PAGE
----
There can be a lot of unfounded fears that surround Estate Planning. One that comes up sometimes is that “if you plan for it, then it will happen.”
I can assure you that’s not the case. In fact, “failing to plan is planning to fail” is a much better mantra when it comes to this type of thing.
There are many of these types of myths. Here are several more reasons from Caring.com about why people don’t have an Estate Plan:
- 74% of American adults believe that Estate Planning is a confusing topic. (WealthCounsel)
- 36% say they “haven't gotten around to it.”
- 30% say they "don't have enough assets to leave.”
- 7% say they believe “it's too expensive.”
- 6% say they “don't know how to write a Will.”
Remember, 77% of Americans believe Estate Planning is important, regardless of wealth. They are just busy with day-to-day life and haven’t taken the time to think about their future.
Don’t let simple negligence impact your loved ones! Break the generational failures and set an example of planning for the future health and wealth of your family.
Estate Planning doesn’t have to be all or nothing. You can create the initial components right away and add on as you accumulate more assets.
- 77% of American believe Estate Planning is important, regardless of wealth (Edward Jones)
- 74% of working age people globally plan to leave an inheritance (HSBC)
- An Age Wave/Merrill study found that:
- 8% plan to give everything away while they're alive.
- 27% plan to give everything away after they pass away.
- 65% of Americans over 55 plan to give away some of their money while they're alive.
In general, most people start planning for the future as they age and accumulate knowledge and wealth.
A Gallup survey conducted in 2016 shows how many people have a Will by age range:
- 14% of Americans (18 and 29)
- 35% of Americans (30 and 49)
- 56% of Americans (50 and 64)
- 68% of Americans (+65)
That same Gallup survey also shows the number of people who have a Will based on their level of education:
- 61% have a postgraduate degree
- 50% have a college degree
- 47% have some college
- 32% have a high school education or less
This Gallup survey also shows those who have a Will based on household income:
- 55% making more than $75,000
- 38% making between $30,000 and $74,999
- 31% making less than $30,000
This is ultimately based on you and what you value. However, there are several reasons why people create Estate Plans in general.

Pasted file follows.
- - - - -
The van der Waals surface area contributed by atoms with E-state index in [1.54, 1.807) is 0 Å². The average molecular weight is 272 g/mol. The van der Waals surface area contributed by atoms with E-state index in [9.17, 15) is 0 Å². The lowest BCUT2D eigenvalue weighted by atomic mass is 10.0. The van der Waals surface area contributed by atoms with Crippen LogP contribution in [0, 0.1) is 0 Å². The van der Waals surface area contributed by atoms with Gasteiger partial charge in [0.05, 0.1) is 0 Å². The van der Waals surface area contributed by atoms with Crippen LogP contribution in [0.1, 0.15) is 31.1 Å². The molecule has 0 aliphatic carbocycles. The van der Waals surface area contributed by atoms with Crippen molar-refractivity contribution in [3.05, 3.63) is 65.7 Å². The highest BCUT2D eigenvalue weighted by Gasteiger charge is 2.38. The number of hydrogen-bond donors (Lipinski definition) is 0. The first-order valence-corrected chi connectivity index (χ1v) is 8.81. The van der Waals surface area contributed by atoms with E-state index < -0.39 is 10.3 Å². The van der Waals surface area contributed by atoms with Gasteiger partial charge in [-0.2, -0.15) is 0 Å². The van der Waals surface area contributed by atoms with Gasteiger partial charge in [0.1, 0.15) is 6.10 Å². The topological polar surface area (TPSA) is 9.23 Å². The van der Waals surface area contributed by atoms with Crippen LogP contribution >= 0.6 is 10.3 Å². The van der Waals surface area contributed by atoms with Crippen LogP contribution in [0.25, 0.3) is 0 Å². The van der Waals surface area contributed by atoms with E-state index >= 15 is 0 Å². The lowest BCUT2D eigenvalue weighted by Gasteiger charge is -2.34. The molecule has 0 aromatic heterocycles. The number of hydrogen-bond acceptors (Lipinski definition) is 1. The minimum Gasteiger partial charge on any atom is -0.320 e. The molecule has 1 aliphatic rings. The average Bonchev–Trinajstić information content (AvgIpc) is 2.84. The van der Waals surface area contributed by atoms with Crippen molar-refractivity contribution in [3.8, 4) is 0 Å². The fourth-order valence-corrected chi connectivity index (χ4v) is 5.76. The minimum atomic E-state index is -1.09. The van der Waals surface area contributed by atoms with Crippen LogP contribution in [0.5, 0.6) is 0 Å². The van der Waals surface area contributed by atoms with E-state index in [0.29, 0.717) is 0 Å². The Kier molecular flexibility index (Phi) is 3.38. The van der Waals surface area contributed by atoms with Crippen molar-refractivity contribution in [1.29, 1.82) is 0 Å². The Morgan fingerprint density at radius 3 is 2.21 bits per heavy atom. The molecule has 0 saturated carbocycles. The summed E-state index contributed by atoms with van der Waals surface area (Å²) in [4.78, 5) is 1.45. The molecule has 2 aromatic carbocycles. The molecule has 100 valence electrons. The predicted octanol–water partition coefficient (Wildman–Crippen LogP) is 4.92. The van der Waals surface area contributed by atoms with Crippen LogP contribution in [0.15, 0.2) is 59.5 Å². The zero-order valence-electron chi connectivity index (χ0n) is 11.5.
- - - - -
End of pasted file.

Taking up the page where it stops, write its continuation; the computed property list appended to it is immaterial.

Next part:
Here are some examples from an Age Wave/Merrill study:
- To be a good parent & spouse
71% of American adults say that having an estate plan would make them feel like a good spouse or parent.
- To be responsible & considerate
52% of Americans over 55 believe passing away without an estate plan or other end-of-life plan would be “irresponsible." Meanwhile, 22% say it would be “inconsiderate," and 14% say it would be “ignorant."
- Because it’s the right thing to do
47% of Americans over 55 leave an inheritance because they believe it's the right thing to do.
- To cover costs
42% do so to cover their funeral and end-of-life expenses.
- Because it’s the parent’s duty
39% of men and 30% of women over 55 in America believe it's the duty of parents to leave their children an inheritance.
- To provide security
38% do so to give their family a sense of security.
- To avoid drama
35% of American adults say they have personally experienced family conflict or know someone who has experienced family conflict as a result of not having an estate plan or will in place. (WealthCounsel)
- To get peace of mind
32% do so to give themselves the peace of mind knowing that their family is taken care of.
- To leave a memory
23% do so to give their family something to remember them by.
Here are a few more reasons people talk about:
- To ease the burden
This was often cited as one of the top benefits of estate planning and other end-of-life planning. (Age Wave/Merrill)
- To avoid probate
- The probate process can cost up to 10% of an estate. Detailed Estate Plans can reduce the likelihood of a long, expensive probate process. (LegalZoom)
It can take anywhere from a few months to more than a year (or even years) to probate a will. Estate Planning can prevent this. (LegalZoom)